The cold, calculating ‘mind’ of a machine has no capacity for emotion. Alexa doesn’t care if you call it names. DeepMind’s AlphaGo will never actually taste the sweet joy of victory. Despite this, they’re more like humans than you might think. They’re nearly always wrong and virtually incapable of being rational.
British statistician George Box famously stated “all models are wrong, but some are useful” in a research paper published in 1976. While he was referring to statistical models, it’s well-accepted that the aphorism applies to computer models as well, and thus it makes sense from an AI point of view.
The reason why all models are wrong is simple: they’re based on limited information. Human perception through our five senses isn’t powerful enough to pick up on all available data in a given situation. Worse, our brains couldn’t process all the available information even if we were able to gather it.
Tshilidzi Marwala, Vice Chancellor at the University of Johannesburg, recently published a research paper discussing the possibility of rational AI. He explains the problem:
AI models are not physically realistic. They take observed data and fit sophisticated yet physically unrealistic models. Because of this reality they are black boxes with no direct physical meaning. Because of this reason they are definitely wrong yet are useful.
If in our AI equation y=f(x), f the model is wrong as stipulated by Box then despite the fact that this model is useful in the sense that it can reproduce reality, it is wrong. Because it is wrong, when used to make a decision such a decision cannot possibly be rational. A wrong premise cannot result in a rational outcome! In fact the more wrong the model is the less rational the decision is.
Imagine falling out of an airplane and plummeting 15,000 feet without a parachute. You’re simply not going to be capable of understanding the gazillions (not a technical measurement) of tiny details – like air speed, or a million adjustments-per-second to optimize trajectory, or whatever – necessary to ensure your survival.
But, a bird’s brain understands the nuances of air currents in ways humans cannot. Granted, they have hollow bones and wings. But even without the physical advantages they have a better mind for flight than our advanced human brain. So, theoretically, you’d be better off with a tiny bird brain than your big old human mind, in this particular scenario.
Still, birds aren’t rational. Just like humans they’re trying to avoid making fatal mistakes, not optimize their systems for maximum utility.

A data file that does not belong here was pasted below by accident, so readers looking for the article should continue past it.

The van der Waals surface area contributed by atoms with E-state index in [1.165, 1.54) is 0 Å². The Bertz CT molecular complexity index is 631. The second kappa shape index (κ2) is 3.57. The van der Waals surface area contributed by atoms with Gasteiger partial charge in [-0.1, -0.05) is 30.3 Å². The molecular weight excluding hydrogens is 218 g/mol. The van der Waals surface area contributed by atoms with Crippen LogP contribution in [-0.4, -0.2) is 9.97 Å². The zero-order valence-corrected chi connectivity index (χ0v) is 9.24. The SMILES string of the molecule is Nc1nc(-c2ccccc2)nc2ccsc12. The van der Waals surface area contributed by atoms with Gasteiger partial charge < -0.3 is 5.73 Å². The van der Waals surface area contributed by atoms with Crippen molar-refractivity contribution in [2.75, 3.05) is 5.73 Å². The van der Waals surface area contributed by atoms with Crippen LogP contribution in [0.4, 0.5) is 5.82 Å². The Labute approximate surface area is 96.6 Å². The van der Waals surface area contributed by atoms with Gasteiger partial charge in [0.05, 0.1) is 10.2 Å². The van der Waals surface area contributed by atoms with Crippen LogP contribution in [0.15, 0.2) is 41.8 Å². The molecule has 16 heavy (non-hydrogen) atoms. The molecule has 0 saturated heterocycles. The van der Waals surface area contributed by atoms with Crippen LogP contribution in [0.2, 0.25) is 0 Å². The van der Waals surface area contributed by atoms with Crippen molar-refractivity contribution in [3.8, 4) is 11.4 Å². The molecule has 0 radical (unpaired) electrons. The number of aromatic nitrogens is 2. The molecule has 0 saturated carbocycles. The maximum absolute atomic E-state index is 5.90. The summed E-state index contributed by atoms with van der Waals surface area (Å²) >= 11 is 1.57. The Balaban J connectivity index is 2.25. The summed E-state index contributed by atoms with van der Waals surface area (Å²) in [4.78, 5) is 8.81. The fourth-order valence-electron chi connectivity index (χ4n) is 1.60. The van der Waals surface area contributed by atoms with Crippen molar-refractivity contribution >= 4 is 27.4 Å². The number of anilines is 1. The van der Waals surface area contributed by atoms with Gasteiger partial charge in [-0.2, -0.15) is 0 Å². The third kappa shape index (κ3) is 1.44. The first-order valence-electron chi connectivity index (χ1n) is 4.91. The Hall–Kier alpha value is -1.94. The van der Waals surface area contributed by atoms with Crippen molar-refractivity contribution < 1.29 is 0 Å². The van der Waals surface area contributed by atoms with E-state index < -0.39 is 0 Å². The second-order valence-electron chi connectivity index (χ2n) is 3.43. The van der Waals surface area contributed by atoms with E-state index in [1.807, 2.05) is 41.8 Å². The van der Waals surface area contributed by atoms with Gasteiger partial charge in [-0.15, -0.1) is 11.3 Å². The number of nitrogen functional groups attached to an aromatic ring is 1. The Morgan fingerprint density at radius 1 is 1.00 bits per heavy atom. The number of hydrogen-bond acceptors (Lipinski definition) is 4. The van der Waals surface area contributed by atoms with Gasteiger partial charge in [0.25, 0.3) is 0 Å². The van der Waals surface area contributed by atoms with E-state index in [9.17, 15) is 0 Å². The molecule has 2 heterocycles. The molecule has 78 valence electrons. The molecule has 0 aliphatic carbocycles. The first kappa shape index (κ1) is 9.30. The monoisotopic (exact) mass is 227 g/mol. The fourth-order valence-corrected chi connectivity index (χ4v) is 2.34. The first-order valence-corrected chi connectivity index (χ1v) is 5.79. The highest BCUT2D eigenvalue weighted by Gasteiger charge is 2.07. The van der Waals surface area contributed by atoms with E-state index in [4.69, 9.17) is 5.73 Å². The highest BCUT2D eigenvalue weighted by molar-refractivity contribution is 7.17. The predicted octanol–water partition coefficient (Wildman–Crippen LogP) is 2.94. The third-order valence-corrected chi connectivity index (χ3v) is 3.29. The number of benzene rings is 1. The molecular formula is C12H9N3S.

The point is, no matter how advanced a system becomes, if it operates on the same principles as the human brain (or any other organic mind), it’s flawed.
The human brain is a wrong-engine, because it’s more useful to apply Occam’s Razor (ie., reduce the potential solutions to either fight or flight) than it is to parse a slightly less-limited set of variables.
AI, currently, isn’t any different. It has to either be fed information (thus limiting its access) or be taught how to find information for itself (thus limiting its parameters for selecting relevant data). Both scenarios make AI as much of a ‘wrong-engine’ as the human brain.
Of course, the only solution is to build rational AI right? Not according to Marwala. His research didn’t have a happy ending:
This paper studied the question of whether machines can be rational. It examined the limitations of machine decision making and these were identified as the lack of complete and perfect information, the imperfection of the models as well as the inability to identify the global optimum utility. This paper concludes that machines can never be fully rational and that the best they can achieve is to be bounded rationally. However, machines can be more rational than humans.
Marwala believes that, with the exception of a few convex problems, we’ll never have unbounded rationalism — in people or in machines — because it’s impossible to know if a given decision is globally optimized or not.
Whether he’s correct or just hasn’t met the solution yet, an interesting byproduct of his thinking is that artificial general intelligence (AGI) isn’t very important in the grand scheme of things, unless he’s right. If he’s right, then AGI is the ultimate goal of machine learning.
We’ll need machines that can imitate or beat human-level general intelligence to arrive as quickly as possible so that we can then spend the rest of our species’ existence tweaking the formula.
But, if he’s wrong: AGI is a MacGuffin. It’s a means to get people working on a problem they can’t attack just yet: rational AI.
And if you think the idea of sentient robots is a radical one, try wrapping your head around one that’s borderline omniscient. A machine capable of unbounded-rationality would, by definition, be a near-perfect decision-making machine.
What do you think? Is rational AI achievable or will our future overlords need to evolve like their creators?